I rather assume that readers of this article will generally be in favour of such objectives, and support the efforts of the UK Government through its international development programme to help other countries make progress towards these Goals. And by the way the proportion of people living in absolute poverty (less than $1.25 per day) in the world was halved between 1990 and 2015; that overarching Goal of eliminating absolute poverty by 2030 is not a wild aspiration, and the UK can make a significant contribution towards that, in spite of the unfounded and frankly malicious campaign against aid currently being waged in some sections of the press.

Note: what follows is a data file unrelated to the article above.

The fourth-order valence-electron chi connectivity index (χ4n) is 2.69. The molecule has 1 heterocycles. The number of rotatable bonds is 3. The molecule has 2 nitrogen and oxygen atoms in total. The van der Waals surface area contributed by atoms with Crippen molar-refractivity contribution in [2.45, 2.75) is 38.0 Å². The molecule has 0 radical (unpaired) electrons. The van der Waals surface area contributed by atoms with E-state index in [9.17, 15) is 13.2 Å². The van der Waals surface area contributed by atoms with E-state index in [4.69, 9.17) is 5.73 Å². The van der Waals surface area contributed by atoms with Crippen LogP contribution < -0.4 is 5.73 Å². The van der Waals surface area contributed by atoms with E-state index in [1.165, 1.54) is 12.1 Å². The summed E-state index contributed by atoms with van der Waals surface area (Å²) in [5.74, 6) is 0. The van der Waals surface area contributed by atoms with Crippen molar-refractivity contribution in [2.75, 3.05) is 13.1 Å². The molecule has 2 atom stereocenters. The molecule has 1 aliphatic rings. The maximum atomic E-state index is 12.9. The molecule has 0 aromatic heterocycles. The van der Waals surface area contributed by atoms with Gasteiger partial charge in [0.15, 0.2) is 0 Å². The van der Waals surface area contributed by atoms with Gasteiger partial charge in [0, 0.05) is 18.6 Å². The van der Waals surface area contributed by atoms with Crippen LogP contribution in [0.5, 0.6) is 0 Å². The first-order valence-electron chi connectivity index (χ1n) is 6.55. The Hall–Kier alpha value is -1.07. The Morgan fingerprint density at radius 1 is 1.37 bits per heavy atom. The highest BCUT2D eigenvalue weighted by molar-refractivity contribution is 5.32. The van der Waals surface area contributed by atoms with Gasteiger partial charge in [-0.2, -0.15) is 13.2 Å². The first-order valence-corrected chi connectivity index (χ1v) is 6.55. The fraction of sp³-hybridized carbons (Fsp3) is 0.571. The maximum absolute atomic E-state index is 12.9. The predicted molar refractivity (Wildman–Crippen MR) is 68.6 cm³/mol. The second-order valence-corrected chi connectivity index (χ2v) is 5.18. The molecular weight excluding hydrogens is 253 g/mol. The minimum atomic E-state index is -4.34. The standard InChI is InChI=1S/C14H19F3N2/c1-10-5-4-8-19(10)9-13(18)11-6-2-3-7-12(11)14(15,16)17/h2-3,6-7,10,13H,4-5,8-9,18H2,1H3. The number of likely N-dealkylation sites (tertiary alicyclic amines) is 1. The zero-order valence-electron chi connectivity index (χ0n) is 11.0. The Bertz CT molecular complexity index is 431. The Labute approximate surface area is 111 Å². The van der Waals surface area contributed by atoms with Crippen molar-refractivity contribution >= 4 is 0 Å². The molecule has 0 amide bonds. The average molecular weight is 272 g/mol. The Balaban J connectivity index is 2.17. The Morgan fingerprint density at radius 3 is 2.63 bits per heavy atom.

But it is actually a little closer to home than that – these are universal objectives, and therefore apply as much to the UK as to less economically developed countries. So in addition to providing support to less developed countries the Government is committed to making progress within the UK on some really quite tricky issues. For example, Target 10.1 commits Governments to: ‘By 2030, progressively achieve and sustain income growth of the bottom 40% of the population at a rate higher than the national average’. That is a significant commitment, as indeed are commitments to address ‘global public goods’ like climate change or environmental sustainability. That is why we need to insist that – as much in the UK and the US as Liberia and Indonesia – Governments draw up a plan for how they propose to implement the SDG agenda, thus giving Parliaments and civil society organisations something by which to hold Governments to their commitments. Many countries -such as Finland and Colombia, Germany and Uganda – have already done so; we are in the UK still waiting.